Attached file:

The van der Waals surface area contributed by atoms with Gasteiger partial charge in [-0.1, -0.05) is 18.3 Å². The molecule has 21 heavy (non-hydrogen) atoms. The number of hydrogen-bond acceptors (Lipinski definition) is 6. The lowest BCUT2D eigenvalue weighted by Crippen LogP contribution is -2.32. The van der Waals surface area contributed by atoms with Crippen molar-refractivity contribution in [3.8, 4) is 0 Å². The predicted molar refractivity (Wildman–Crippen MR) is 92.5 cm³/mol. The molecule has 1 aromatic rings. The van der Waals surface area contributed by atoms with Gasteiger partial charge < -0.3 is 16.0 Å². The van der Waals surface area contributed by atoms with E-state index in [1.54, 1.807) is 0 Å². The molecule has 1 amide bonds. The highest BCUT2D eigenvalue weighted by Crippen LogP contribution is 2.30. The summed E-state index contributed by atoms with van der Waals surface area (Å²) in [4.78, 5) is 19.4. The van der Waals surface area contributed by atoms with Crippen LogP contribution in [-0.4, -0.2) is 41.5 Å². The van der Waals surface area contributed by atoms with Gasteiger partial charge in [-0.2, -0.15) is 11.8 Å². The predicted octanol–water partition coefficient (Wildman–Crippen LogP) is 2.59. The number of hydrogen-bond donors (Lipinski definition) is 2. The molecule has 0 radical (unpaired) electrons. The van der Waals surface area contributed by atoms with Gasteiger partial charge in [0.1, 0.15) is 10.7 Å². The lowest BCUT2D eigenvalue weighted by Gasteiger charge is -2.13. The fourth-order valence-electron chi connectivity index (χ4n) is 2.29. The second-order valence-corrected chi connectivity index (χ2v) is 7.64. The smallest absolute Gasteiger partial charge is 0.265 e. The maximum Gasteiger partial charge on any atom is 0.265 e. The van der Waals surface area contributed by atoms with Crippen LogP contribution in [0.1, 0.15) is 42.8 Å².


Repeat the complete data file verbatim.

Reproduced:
The van der Waals surface area contributed by atoms with Gasteiger partial charge in [-0.1, -0.05) is 18.3 Å². The molecule has 21 heavy (non-hydrogen) atoms. The number of hydrogen-bond acceptors (Lipinski definition) is 6. The lowest BCUT2D eigenvalue weighted by Crippen LogP contribution is -2.32. The van der Waals surface area contributed by atoms with Crippen molar-refractivity contribution in [3.8, 4) is 0 Å². The predicted molar refractivity (Wildman–Crippen MR) is 92.5 cm³/mol. The molecule has 1 aromatic rings. The van der Waals surface area contributed by atoms with Gasteiger partial charge < -0.3 is 16.0 Å². The van der Waals surface area contributed by atoms with E-state index in [1.54, 1.807) is 0 Å². The molecule has 1 amide bonds. The highest BCUT2D eigenvalue weighted by Crippen LogP contribution is 2.30. The summed E-state index contributed by atoms with van der Waals surface area (Å²) in [4.78, 5) is 19.4. The van der Waals surface area contributed by atoms with Crippen LogP contribution in [-0.4, -0.2) is 41.5 Å². The van der Waals surface area contributed by atoms with Gasteiger partial charge in [-0.2, -0.15) is 11.8 Å². The predicted octanol–water partition coefficient (Wildman–Crippen LogP) is 2.59. The number of hydrogen-bond donors (Lipinski definition) is 2. The molecule has 0 radical (unpaired) electrons. The van der Waals surface area contributed by atoms with Gasteiger partial charge in [0.1, 0.15) is 10.7 Å². The lowest BCUT2D eigenvalue weighted by Gasteiger charge is -2.13. The fourth-order valence-electron chi connectivity index (χ4n) is 2.29. The second-order valence-corrected chi connectivity index (χ2v) is 7.64. The smallest absolute Gasteiger partial charge is 0.265 e. The maximum Gasteiger partial charge on any atom is 0.265 e. The van der Waals surface area contributed by atoms with Crippen LogP contribution in [0.1, 0.15) is 42.8 Å².